According to the World Bank, average bottled water prices in Morocco are about 17% higher than those of a group of countries in the MENA region, the OECD and some other peer countries.
By the classification, the World Bank means countries in the Middle East and North Africa (excluding Libya, Iraq and Syria), Guatemala, Vietnam, Thailand, Indonesia, the Philippines, Malaysia, China, Peru, Bulgaria, Hungary, Costa Rica, Croatia, Chile, Turkey, Poland, Romania, India, Spain, Portugal, Ukraine.
According to the IFC, margins in Morocco reveal regulatory distortions, and even a lack of regulatory and supervisory bodies: “Regulatory distortions and lack of competition may result in prices of the main commodities in the consumption basket are significantly higher in Morocco than in the comparator countries”.
In addition, the law gives companies ample leeway to control prices, which undermines the general principle of price freedom. Institutional deficiencies and competition protection regulations favor abuses of dominance that do not speak their name. In the end, private companies and especially consumers are penalized.
The lack of implementation of constitutional provisions and other legal and regulatory provisions that support free competition in Morocco is the most critical problem. Some aspects of the competition law also raise competition concerns, including exemptions “whose potential scope may undermine the effectiveness of the law,” the World Bank says. For example, competition law allows the exemption of practices that constitute an abuse of a dominant position.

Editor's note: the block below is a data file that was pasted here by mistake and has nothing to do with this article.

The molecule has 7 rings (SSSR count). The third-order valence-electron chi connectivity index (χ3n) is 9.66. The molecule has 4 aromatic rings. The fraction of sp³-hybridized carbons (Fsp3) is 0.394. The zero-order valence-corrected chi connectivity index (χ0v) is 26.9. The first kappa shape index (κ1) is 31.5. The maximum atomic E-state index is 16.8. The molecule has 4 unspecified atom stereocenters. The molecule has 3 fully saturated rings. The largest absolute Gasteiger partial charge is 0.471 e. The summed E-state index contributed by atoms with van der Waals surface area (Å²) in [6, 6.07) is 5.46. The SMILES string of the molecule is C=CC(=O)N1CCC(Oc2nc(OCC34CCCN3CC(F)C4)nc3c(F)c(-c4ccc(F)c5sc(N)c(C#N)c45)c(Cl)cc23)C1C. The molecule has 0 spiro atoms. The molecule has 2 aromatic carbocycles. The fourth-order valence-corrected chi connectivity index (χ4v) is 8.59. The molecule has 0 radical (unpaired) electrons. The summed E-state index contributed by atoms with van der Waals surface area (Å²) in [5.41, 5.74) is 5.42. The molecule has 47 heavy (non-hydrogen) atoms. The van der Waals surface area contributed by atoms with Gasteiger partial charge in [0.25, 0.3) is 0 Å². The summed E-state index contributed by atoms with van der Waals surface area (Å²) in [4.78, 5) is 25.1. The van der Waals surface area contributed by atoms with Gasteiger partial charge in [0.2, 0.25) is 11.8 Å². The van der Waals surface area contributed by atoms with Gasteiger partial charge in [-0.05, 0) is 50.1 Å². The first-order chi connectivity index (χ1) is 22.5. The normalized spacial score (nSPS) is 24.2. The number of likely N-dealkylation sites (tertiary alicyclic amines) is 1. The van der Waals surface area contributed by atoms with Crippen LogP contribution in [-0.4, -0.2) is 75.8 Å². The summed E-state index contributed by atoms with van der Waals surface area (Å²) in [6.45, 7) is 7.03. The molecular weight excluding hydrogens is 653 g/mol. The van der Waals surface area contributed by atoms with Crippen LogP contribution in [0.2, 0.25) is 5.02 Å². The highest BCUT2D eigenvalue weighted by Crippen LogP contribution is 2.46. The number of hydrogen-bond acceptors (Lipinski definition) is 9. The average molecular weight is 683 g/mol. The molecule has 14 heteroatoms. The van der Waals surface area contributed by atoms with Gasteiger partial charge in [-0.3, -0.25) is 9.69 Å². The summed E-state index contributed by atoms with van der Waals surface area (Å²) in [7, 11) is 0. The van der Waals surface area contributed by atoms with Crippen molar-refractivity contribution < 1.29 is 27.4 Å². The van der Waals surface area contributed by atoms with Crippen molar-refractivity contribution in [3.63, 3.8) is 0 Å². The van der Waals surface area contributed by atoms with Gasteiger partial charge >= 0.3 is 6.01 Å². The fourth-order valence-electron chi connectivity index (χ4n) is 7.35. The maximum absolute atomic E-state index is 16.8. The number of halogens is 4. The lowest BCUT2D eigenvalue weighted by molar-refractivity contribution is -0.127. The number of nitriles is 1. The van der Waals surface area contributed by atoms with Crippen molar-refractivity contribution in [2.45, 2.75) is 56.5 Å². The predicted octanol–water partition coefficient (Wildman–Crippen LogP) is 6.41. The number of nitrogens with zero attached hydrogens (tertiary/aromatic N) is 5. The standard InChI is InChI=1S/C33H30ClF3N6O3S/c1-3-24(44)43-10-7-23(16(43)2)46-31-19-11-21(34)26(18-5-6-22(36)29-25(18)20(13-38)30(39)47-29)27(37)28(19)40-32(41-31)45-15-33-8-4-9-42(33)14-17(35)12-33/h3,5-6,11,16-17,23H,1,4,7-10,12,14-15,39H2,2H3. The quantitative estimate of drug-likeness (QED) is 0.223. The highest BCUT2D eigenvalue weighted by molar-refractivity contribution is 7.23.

According to a Sunergia poll in November 2018, 17% of Moroccans consume bottled water. Whatever the purchasing power or socio-professional situation, bottled water is not perceived as a luxury product in the Kingdom, but rather a consumer product.
Regarding socioprofessional categories, just under half of the wealthier groups consume bottled water compared. Despite the wave of the boycott from April to April August 2018, Moroccans show their preference for the products of the Oulmes mineral water company: Sidi Ali, Ain Atlas and Bahia with 62% of preferences. According to the survey, it appears that the favorite brands of Moroccans after the mineral water products of Oulmes are Ain Saiss and Sidi Hrazem Sotherma company.
Even though the bottled water market is experiencing an increase in supply, it remains highly concentrated. Despite the boycott, the structure of the sector in terms of market share is not about to change. The two major operators, Les Eaux Minérales d’Oulmes and Sotherma alone capture a market share of more than 90%. In 2017, this business weighed MAD 1.9 billion, according to estimates by the Moroccan Association of Beverages.
On the bottling side, manufacturers complain about excessive tax burdens (ICT, VAT, eco-tax, tax markings, royalties, etc.). In fact, the water used is not free but subject to operating taxes. In addition, there are royalties to be paid to the Water Basin Agencies for taking or using water as part of the manufacturing process.
For the year 2017, Oulmès Mineral Waters paid more than 657 million dirhams of taxes (VAT, royalties from the source, domestic consumption tax, eco-tax, tax marking fees) and various other taxes.
In addition, operating taxes increased by 9.8% compared to 2016. The only municipal tax paid by the company to the Commune of Oulmès amounted to MAD 99 million. The royalty from the sources due to the State has, meanwhile, amounted to MAD 48.28 million.